Budget Committee Of The Whole; All Commissioners
Building, Furniture & Equipment; Mattson, Eichelberg (Thelen)
Capital Improvement/Finance Committee; Russek, Thelen, Aud./Treas., Attorney, Norman (Eichelberg)
Central MN Jobs & Training Jt. Powers Board (JTPA) Workforce Center; Eichelberg
Civil Defense; Sawatzke, Thelen
Committee to Inspect Roads; All Commissioners
Committee to Inspect Ditches; Two Commissioners as appointed by Board, Aud./Treas.
Compost Finance; Sawatzke, Russek, B. Stephens
County Extension Svc.; Mattson, Russek
Court Security; Mattson, Norman
Deferred Compensation; Sawatzke, Thelen
Delegates to AMC; All Commissioners, Aud./Treas., Coordinator, Hwy. Engineer
Detention Facilities; Mattson, Thelen, Court Administrator, Sheriff, Court Services Director, Norman
Drug Task Force; Mattson
EMS Joint Powers Board (Regional); Thelen (Sawatzke)
Forfeited Tax Sales; Mattson, Russek
Great River Regional Library Board; Sawatzke
Highway 55 Coalition; Russek, Mattson (Fingalson)
Labor/Mgmt. Health Insurance; Eichelberg, Russek, Coordinator (Mattson)
Labor Management/Loss Control; Eichelberg, Mattson, Coordinator, Civil Def. Dir., Spec. Proj. Admin., 1 Rep. from Teamsters/LELS, AFSCME, 49’ers and Teamsters
Law Library Board; Eichelberg
Legislative Matters; All Commissioners
Owners Committee; Russek, Sawatzke, Miller, Torfin, Asleson, Swing, Hayes & Norman
Personnel & Employee Relations; Sawatzke, Eichelberg (Thelen)
Planning & Zoning; Russek
Public Works Labor/Management; Russek, Norman (Mattson)
Purchasing Steering; Mattson, Eichelberg, Purchasing Agent (Thelen)
Solid Waste Task Force; Sawatzke, Eichelberg
Technology; Eichelberg, Thelen, IT Director, Aud./Treas., Highway Engineer, Human Services Rep., Sheriff Rep., Surveyor (Russek)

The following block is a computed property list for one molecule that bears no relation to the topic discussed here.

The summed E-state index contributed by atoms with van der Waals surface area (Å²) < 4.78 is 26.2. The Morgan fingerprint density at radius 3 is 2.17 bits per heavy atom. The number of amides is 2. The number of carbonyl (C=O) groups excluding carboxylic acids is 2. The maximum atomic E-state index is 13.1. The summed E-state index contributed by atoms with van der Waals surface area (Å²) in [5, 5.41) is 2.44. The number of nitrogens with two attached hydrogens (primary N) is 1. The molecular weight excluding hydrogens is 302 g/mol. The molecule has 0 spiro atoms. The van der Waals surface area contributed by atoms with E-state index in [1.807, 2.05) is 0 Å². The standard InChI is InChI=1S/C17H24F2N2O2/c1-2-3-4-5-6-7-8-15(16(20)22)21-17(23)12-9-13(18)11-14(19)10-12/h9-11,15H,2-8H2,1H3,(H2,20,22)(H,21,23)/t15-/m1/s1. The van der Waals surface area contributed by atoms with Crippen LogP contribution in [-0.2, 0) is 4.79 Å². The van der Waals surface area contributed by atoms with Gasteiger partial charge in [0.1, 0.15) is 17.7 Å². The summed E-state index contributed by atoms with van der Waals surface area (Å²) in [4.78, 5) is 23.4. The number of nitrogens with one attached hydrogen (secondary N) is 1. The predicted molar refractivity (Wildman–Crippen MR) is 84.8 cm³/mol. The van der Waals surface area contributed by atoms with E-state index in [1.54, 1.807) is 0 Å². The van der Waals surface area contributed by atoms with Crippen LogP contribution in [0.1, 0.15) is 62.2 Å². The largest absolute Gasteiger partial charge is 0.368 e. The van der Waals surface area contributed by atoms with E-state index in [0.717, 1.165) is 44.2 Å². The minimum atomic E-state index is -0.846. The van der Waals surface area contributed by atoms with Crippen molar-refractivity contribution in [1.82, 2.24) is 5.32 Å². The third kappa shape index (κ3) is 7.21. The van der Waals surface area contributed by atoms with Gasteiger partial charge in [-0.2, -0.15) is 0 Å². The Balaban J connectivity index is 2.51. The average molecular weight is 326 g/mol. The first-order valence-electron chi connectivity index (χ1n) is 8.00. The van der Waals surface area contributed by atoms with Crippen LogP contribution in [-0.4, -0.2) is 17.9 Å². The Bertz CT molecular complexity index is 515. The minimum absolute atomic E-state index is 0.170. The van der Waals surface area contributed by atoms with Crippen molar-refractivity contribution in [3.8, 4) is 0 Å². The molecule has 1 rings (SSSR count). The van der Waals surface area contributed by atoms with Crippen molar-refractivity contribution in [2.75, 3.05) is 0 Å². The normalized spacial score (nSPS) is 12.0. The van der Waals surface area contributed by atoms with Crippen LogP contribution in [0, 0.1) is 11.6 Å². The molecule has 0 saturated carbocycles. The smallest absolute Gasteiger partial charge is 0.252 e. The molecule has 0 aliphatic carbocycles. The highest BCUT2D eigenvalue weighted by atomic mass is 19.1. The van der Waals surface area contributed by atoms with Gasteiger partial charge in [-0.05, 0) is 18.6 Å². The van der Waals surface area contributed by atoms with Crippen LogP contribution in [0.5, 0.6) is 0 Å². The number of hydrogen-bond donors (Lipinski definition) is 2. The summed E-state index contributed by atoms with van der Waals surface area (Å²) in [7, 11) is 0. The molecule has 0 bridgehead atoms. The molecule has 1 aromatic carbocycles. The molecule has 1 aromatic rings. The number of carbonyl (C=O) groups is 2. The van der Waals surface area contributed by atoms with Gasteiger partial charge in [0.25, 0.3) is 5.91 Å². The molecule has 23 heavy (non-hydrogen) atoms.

Transportation; Mattson, Eichelberg, Highway Engineer
7W Transportation; Mattson
Union Negotiations; Sawatzke, Russek, (Eichelberg)
Water Management Task Force; Eichelberg
Ways & Means; Sawatzke, Mattson (Russek)
Wright County Community Action Council; Eichelberg, Thelen, City Representative
The 2009 Advisory Board appointments were discussed. Russek requested appointment to the Wright County Ag Society Advisory Board. On a motion by Thelen, second by Russek, all voted to accept the Advisory Board (Ex-Officio Member) appointments as recommended, noting that Thelen will replace Heeter on all her Advisory Board appointments, with the exception of the Ag Society.
ADVISORY BOARD MEMBERS; 2009 APPOINTMENTS
Clearwater Watershed District; Thelen
C.R.O.W.; Russek (Mattson)
East Central Joint Powers Board; Sawatzke, MacMillan
Economic Development Partnership Board; Sawatzke
Historical Society; Sawatzke
M.E.A.D.A. (Meth Education Drug Awareness); Thelen
Mid Minnesota Mississippi River RC&D; Russek
Monticello Joint Planning Board; Sawatzke
Safe Communities of Wright County; Thelen
Soil Conservation; Russek
Wright County Ag Society; Russek
The following items were petitioned onto the Agenda under Items For Consideration: Item #7, “Appoint Bernie Beneke and John Wisecarver to the Parks Commission” (Mattice); Item #8, “Bertram Chain of Lakes Task Force Appointments” (Mattice); Item #9, Add To 1-12-09 Transportation Committee Of The Whole Meeting Discussion RE: Permitting Fee For Moving Heavy Equipment” (Russek). Eichelberg moved to approve the Agenda as amended, seconded by Russek, carried 5-0.
On a motion by Russek, second by Thelen, all voted to approve the Consent Agenda as presented:
1. Performance Appraisals: C. Badeaux, Aud./Treas.; M. Johnson, Hwy.; T. Johnson, P&Z; J. Benn, Sheriff.
2. Claim, MCIT Workers Compensation Insurance Premium, $450,060.